What teachers make? I don’t make much but today was a day that I made memories to hold onto forever. My day was given a curve ball when 10 minutes before school my hardworking principal asked me to fill her shoes for the day. As I predicted , her gorgeous stilettos are not an easy thing to fill. I spent every moment of my day doing something that felt like an emergency. A suspension, ELL re-designation, parent phone calls, broken printers, impromptu SPED meeting and much more kept me so busy I didn’t eat breakfast or lunch. Even worse I forgot about my expensive coffee on my desk. When the last bell of the half-day rang I felt like it was merely morning break. Amazing how fast time flies when you fill every second of it.
You would think my day was over but alas I still had 7 hours to go. It was Back to School Night and I had a classroom to get ready. Dinner was not going to be an option. I scrambled to clean up two days worth of subs notes and mess. (I forgot to mention that I missed the day before because I put my tired 30 year old back out erasing a whiteboard.) I hung artwork and prepared PowerPoint slides. I cut out cute “love notes” for the parents to write to their child as a surprise. I even managed to make it to the bathroom. The gates to our school opened early for younger grades. Our doors weren’t to open until 6:40 on the dot. As I hid in my darkened room I could see parents, kids, and grandparents lined up outside my room. It was only 6:15. I went in the “office space” aka my closet. I felt too guilty seeing them outside the window waiting.
Finally the moment arrives and my translator isn’t there yet. I let the parents in. The hesitantly looked around the room and took a seat. Without a moment to spare the translator walks in and we seamlessly begin. I have 20 minutes to impart these parents with the goals and expectations I have for the year. It’s not an easy task. I know I didn’t do it justice, but I plan on making it up soon with a parent night on my terms. Overall I’d give it a 5 out of 10. I am hard on myself.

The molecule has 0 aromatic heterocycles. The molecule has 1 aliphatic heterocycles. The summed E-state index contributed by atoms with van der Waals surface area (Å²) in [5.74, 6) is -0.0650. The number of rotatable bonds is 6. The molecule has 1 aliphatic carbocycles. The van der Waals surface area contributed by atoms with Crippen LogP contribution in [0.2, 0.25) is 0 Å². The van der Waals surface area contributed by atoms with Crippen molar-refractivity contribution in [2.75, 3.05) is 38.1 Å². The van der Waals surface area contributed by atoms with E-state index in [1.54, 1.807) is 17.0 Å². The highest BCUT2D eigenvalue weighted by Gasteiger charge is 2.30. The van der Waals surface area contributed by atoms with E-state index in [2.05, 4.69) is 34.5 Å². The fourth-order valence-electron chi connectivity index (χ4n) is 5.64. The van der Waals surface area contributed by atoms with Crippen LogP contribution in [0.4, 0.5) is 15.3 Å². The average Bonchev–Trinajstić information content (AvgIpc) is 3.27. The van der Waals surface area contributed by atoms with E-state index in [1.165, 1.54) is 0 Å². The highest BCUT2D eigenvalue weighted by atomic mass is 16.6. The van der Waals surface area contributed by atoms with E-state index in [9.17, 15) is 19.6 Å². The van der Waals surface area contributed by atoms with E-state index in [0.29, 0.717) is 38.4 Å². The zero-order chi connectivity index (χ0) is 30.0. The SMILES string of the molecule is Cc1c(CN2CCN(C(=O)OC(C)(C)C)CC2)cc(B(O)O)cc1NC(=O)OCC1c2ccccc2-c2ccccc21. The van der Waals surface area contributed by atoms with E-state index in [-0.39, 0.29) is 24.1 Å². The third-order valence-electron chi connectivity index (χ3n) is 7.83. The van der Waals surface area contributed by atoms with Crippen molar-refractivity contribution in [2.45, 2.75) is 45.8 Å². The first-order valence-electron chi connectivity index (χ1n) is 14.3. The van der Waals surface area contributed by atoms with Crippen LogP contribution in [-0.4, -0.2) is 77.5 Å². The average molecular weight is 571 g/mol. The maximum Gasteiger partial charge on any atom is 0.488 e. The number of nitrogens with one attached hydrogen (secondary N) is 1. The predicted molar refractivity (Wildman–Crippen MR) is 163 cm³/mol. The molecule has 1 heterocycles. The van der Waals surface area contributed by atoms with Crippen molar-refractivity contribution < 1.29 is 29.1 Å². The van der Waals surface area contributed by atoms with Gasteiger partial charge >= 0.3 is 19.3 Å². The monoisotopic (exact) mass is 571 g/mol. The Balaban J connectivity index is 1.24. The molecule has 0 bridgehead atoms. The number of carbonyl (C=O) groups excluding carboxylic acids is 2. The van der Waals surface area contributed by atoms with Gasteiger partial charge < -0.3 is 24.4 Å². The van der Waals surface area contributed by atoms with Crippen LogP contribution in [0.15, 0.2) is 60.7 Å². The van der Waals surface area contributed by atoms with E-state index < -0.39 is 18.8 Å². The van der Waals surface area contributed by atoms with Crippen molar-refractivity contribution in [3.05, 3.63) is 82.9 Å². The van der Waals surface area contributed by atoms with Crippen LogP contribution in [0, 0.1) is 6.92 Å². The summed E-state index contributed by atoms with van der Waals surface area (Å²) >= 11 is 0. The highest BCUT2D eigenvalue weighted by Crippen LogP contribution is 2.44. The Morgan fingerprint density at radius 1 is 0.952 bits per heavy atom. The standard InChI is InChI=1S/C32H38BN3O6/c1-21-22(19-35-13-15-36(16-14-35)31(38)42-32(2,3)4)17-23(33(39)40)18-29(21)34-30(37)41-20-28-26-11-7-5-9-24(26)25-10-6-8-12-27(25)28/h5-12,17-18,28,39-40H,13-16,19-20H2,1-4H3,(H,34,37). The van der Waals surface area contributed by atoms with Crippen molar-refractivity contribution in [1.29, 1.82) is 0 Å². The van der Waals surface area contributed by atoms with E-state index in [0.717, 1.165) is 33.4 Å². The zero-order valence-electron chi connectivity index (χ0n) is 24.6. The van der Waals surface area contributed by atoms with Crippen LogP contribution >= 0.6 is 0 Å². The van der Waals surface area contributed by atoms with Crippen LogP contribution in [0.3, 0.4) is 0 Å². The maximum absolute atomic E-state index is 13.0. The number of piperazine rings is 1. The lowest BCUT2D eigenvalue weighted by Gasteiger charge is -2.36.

The night adjourns. On my way out my principal tells me she wishes she could clone me. It feels good. What felt even better was a mom calling to me across the parking lot. It’s 7:40 I should be home tucking my kids in bed and thanking my husband for helping, but I can’t ignore her. She’s come to me with tears in her eyes. At first I think its something tragic. Instead it’s something glorious. She’s come to thank me for understanding her daughter, her greatest gift in life. For the second time in her daughters 5 years of school she has a teacher that inspires her and accepts her. Her daughter isn’t always an easy student but she, like all the others, is always a blessing. That is what I make.